Note

Go to the end to download the full example code

# Quick start guide to optimization¶

In this example, we perform the optimization of the Rosenbrock test function.

Let be parameters. The Rosenbrock function is defined by

for any . This function is often used with and . In this case, the function has a single global minimum at:

This function has a nonlinear least squares structure.

*References*

Rosenbrock, H.H. (1960). “An automatic method for finding the greatest or least value of a function”. The Computer Journal. 3 (3): 175–184.

## Definition of the function¶

```
import openturns as ot
import openturns.viewer as viewer
from matplotlib import pylab as plt
ot.Log.Show(ot.Log.NONE)
```

```
rosenbrock = ot.SymbolicFunction(["x1", "x2"], ["(1-x1)^2+100*(x2-x1^2)^2"])
```

```
x0 = [-1.0, 1.0]
```

```
xexact = ot.Point([1.0, 1.0])
```

```
lowerbound = [-2.0, -2.0]
upperbound = [2.0, 2.0]
```

## Plot the iso-values of the objective function¶

```
rosenbrock = ot.MemoizeFunction(rosenbrock)
```

```
graph = rosenbrock.draw(lowerbound, upperbound, [100] * 2)
graph.setTitle("Rosenbrock function")
view = viewer.View(graph)
```

We see that the minimum is on the top right of the picture and the starting point is on the top left of the picture. Since the function has a long valley following the curve , the algorithm generally have to follow the bottom of the valley.

## Create and solve the optimization problem¶

```
problem = ot.OptimizationProblem(rosenbrock)
```

```
algo = ot.Cobyla(problem)
algo.setMaximumRelativeError(1.0e-1) # on x
algo.setMaximumEvaluationNumber(50000)
algo.setStartingPoint(x0)
algo.run()
```

```
result = algo.getResult()
```

```
xoptim = result.getOptimalPoint()
xoptim
```

```
delta = xexact - xoptim
absoluteError = delta.norm()
absoluteError
```

```
0.016752861417341336
```

We see that the algorithm found an accurate approximation of the solution.

```
result.getOptimalValue() # f(x*)
```

```
result.getEvaluationNumber()
```

```
10520
```

```
graph = rosenbrock.draw(lowerbound, upperbound, [100] * 2)
cloud = ot.Cloud(ot.Sample([x0, xoptim]))
cloud.setColor("black")
cloud.setPointStyle("bullet")
graph.add(cloud)
graph.setTitle("Rosenbrock function")
view = viewer.View(graph)
```

We see that the algorithm had to start from the top left of the banana and go to the top right.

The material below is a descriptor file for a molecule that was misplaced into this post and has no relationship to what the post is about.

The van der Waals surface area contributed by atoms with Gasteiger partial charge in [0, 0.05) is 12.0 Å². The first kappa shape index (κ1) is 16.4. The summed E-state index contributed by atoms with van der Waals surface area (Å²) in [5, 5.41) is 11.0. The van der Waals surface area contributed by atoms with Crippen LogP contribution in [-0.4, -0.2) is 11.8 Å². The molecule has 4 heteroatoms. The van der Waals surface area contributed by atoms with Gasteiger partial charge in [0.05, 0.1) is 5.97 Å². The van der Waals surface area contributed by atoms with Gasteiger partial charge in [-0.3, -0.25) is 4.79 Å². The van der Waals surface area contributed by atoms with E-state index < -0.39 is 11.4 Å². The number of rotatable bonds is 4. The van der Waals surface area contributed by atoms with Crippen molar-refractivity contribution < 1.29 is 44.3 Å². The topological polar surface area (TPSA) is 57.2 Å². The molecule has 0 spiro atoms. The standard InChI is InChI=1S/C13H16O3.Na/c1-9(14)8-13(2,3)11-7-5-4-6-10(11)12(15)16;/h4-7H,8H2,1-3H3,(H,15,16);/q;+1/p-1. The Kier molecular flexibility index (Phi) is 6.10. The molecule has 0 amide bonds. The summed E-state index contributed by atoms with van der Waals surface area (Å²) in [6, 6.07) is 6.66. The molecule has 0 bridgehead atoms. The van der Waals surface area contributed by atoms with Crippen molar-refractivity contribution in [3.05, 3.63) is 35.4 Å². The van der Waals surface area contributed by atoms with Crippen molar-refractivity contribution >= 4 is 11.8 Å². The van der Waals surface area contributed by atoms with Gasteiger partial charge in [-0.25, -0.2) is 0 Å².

```
graph = result.drawOptimalValueHistory()
view = viewer.View(graph)
```

The function value history make the path of the algorithm clear. In the first step, the algorithm went in the valley, which made the function value decrease rapidly. Once there, the algorithm had to follow the bottom of the valley so that the function decreased but slowly. In the final steps, the algorithm found the neighbourhood of the minimum so that the local convergence could take place.

In order to see where the function was evaluated, we use the getInputSample method.

```
inputSample = result.getInputSample()
```

```
graph = rosenbrock.draw(lowerbound, upperbound, [100] * 2)
graph.setTitle("Rosenbrock function solved with Cobyla")
cloud = ot.Cloud(inputSample)
graph.add(cloud)
view = viewer.View(graph)
```

We see that the algorithm made lots of evaluations in the bottom of the valley before getting in the neighbourhood of the minimum.

## Solving the problem with NLopt¶

We see that the Cobyla algorithm required lots of function evaluations. This is why we now use the NLopt class with the LBFGS algorithm. However, the algorithm may use input points which are far away from the input domain we used so far. This is why we had bounds to the problem, so that the algorithm never goes to far away from the valley.

```
bounds = ot.Interval(lowerbound, upperbound)
```

```
problem = ot.OptimizationProblem(rosenbrock)
problem.setBounds(bounds)
```

```
algo = ot.NLopt(problem, "LD_LBFGS")
algo.setStartingPoint(x0)
algo.run()
```

```
result = algo.getResult()
```

```
xoptim = result.getOptimalPoint()
xoptim
```

```
delta = xexact - xoptim
absoluteError = delta.norm()
absoluteError
```

```
7.740583643426769e-12
```

We see that the algorithm found an extremely accurate approximation of the solution.

```
result.getOptimalValue() # f(x*)
```

```
result.getEvaluationNumber()
```

```
44
```

This number of iterations is much less than the previous experiment.

```
inputSample = result.getInputSample()
```

```
graph = rosenbrock.draw(lowerbound, upperbound, [100] * 2)
graph.setTitle("Rosenbrock function solved with NLopt/LD_LBFGS")
cloud = ot.Cloud(inputSample)
graph.add(cloud)
view = viewer.View(graph)
plt.show()
```